Some want parts of Windward Oahu to break away from the City and County of Honolulu
Critics say splitting the counties could bring infrastructure problems.
Some members of the Kailua Neighborhood Board want parts of Windward Oahu to break away from the City and County of Honolulu. They want boundary lines from Waimanalo to Kahaluu to be called Koolaupoko.
Critics say splitting the counties could bring infrastructure problems and city services like police, fire-fighters and The Bus would need to be re-developed. The inspiration of the proposal? They say the city isn't treating Windward Oahu like the central areas. Most recently, community outcry over the development of Waimanalo Bay Beach Park.
"This side of the island is not getting the answers that they want. The community is not being supported," Gary Weller, Kailua neighborhood board member, said.
"We just feel one size doesn’t fit all. We want to explore the possibility of having our own county," Matt Darnell, Kailua neighborhood board member, said.
The men say their plan is not a transition that will happen overnight, but over 10 years.
"If we were our own county on this side of the island. I think the community pressure would be great on that county government to make sure all these things are taken care of," Weller said.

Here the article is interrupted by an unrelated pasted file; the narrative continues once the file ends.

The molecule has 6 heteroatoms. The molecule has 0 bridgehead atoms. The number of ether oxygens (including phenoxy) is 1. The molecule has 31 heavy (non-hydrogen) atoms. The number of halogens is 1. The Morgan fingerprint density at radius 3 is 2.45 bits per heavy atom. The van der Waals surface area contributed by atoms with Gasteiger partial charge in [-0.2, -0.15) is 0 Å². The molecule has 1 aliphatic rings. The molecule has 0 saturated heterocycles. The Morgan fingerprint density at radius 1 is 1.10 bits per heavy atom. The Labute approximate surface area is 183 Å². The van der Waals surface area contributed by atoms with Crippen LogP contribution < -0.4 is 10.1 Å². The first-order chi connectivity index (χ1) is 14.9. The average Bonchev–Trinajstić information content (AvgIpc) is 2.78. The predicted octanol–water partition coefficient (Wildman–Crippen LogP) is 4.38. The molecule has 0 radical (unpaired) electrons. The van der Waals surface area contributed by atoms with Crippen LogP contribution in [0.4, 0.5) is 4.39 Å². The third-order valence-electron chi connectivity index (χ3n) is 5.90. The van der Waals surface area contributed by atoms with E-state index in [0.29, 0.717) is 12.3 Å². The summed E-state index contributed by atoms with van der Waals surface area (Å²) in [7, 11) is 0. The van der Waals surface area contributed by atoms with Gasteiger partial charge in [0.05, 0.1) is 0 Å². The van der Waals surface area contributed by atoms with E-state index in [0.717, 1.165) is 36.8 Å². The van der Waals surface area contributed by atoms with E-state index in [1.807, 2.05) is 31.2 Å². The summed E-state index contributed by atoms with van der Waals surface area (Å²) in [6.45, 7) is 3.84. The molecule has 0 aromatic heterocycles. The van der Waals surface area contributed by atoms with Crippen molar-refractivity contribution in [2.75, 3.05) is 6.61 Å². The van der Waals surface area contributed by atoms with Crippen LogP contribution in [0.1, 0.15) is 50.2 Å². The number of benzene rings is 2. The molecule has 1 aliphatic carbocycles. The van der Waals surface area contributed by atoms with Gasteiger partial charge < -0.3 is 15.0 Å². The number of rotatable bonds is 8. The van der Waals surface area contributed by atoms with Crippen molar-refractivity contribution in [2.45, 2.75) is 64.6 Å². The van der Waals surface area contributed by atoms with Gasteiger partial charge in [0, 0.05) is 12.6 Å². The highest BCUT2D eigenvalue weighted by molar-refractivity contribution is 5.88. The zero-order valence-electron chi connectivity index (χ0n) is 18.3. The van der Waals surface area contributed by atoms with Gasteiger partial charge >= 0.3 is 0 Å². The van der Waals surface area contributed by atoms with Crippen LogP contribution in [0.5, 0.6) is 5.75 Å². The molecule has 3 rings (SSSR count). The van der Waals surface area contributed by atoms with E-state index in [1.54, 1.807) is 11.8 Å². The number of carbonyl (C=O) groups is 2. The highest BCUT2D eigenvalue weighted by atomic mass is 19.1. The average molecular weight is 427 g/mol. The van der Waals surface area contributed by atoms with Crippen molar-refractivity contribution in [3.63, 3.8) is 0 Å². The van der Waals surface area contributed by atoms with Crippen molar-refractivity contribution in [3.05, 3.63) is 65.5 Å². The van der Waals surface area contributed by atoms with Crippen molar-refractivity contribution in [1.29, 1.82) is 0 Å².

Darnell recognizes potential challenges with finding new personnel to run the proposed county. He says he hopes it will hire people from Honolulu. But not everyone is excited about the idea.
"Being a Hawaiian, land is very important and when people come over here and give their own two cents of what the land should be like. To me, I feel like that’s kinda crossing the line, out of place," Kapena Keolanui, Windward Oahu resident, said.
This is not the first proposal to break up Windward Oahu from Honolulu. A newspaper article in 1970 shows then State Representative Ernest Heen called for a study for similar reasons.
A spokesman for Mayor Kirk Caldwell is also opposed to the idea. He said in a statement:
"We are one island of roughly 600 square miles in the middle of the Pacific Ocean, the most isolated landmass on the entire planet. The administration would not support creating an 'us versus them' situation with the creation of a separate county government. We all need to work together to make Oahu more sustainable and resilient, and the administration works extremely hard toward this goal each and every day."